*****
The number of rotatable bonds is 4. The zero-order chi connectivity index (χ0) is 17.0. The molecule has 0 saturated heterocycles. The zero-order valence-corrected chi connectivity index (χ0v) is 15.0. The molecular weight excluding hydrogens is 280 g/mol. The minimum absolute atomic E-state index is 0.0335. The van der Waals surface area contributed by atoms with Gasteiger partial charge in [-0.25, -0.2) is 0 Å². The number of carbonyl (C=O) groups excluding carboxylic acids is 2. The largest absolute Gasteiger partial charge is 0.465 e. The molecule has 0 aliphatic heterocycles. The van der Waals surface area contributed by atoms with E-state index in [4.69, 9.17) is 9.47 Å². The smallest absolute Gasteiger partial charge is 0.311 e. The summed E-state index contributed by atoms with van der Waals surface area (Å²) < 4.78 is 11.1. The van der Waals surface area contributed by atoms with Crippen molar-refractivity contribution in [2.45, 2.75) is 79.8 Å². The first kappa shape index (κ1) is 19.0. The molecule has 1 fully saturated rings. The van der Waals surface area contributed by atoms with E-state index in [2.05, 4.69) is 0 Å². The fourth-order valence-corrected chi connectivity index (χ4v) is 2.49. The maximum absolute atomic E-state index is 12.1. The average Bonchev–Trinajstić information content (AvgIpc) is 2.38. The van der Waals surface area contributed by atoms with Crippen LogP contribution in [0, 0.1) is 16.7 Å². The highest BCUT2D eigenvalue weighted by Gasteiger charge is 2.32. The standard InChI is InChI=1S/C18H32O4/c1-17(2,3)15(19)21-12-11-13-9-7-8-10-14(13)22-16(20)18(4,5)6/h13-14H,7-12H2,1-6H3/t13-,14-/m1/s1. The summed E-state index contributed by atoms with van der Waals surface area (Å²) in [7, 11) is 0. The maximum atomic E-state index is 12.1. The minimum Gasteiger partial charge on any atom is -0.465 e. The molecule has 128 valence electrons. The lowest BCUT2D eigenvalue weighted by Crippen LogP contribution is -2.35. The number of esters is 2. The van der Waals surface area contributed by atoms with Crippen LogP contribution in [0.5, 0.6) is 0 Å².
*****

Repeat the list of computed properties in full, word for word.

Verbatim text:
The number of rotatable bonds is 4. The zero-order chi connectivity index (χ0) is 17.0. The molecule has 0 saturated heterocycles. The zero-order valence-corrected chi connectivity index (χ0v) is 15.0. The molecular weight excluding hydrogens is 280 g/mol. The minimum absolute atomic E-state index is 0.0335. The van der Waals surface area contributed by atoms with Gasteiger partial charge in [-0.25, -0.2) is 0 Å². The number of carbonyl (C=O) groups excluding carboxylic acids is 2. The largest absolute Gasteiger partial charge is 0.465 e. The molecule has 0 aliphatic heterocycles. The van der Waals surface area contributed by atoms with E-state index in [4.69, 9.17) is 9.47 Å². The smallest absolute Gasteiger partial charge is 0.311 e. The summed E-state index contributed by atoms with van der Waals surface area (Å²) < 4.78 is 11.1. The van der Waals surface area contributed by atoms with Crippen molar-refractivity contribution in [2.45, 2.75) is 79.8 Å². The first kappa shape index (κ1) is 19.0. The molecule has 1 fully saturated rings. The van der Waals surface area contributed by atoms with E-state index in [2.05, 4.69) is 0 Å². The fourth-order valence-corrected chi connectivity index (χ4v) is 2.49. The maximum absolute atomic E-state index is 12.1. The average Bonchev–Trinajstić information content (AvgIpc) is 2.38. The van der Waals surface area contributed by atoms with Crippen LogP contribution in [0, 0.1) is 16.7 Å². The highest BCUT2D eigenvalue weighted by Gasteiger charge is 2.32. The standard InChI is InChI=1S/C18H32O4/c1-17(2,3)15(19)21-12-11-13-9-7-8-10-14(13)22-16(20)18(4,5)6/h13-14H,7-12H2,1-6H3/t13-,14-/m1/s1. The summed E-state index contributed by atoms with van der Waals surface area (Å²) in [7, 11) is 0. The maximum atomic E-state index is 12.1. The minimum Gasteiger partial charge on any atom is -0.465 e. The molecule has 128 valence electrons. The lowest BCUT2D eigenvalue weighted by Crippen LogP contribution is -2.35. The number of esters is 2. The van der Waals surface area contributed by atoms with Crippen LogP contribution in [0.5, 0.6) is 0 Å².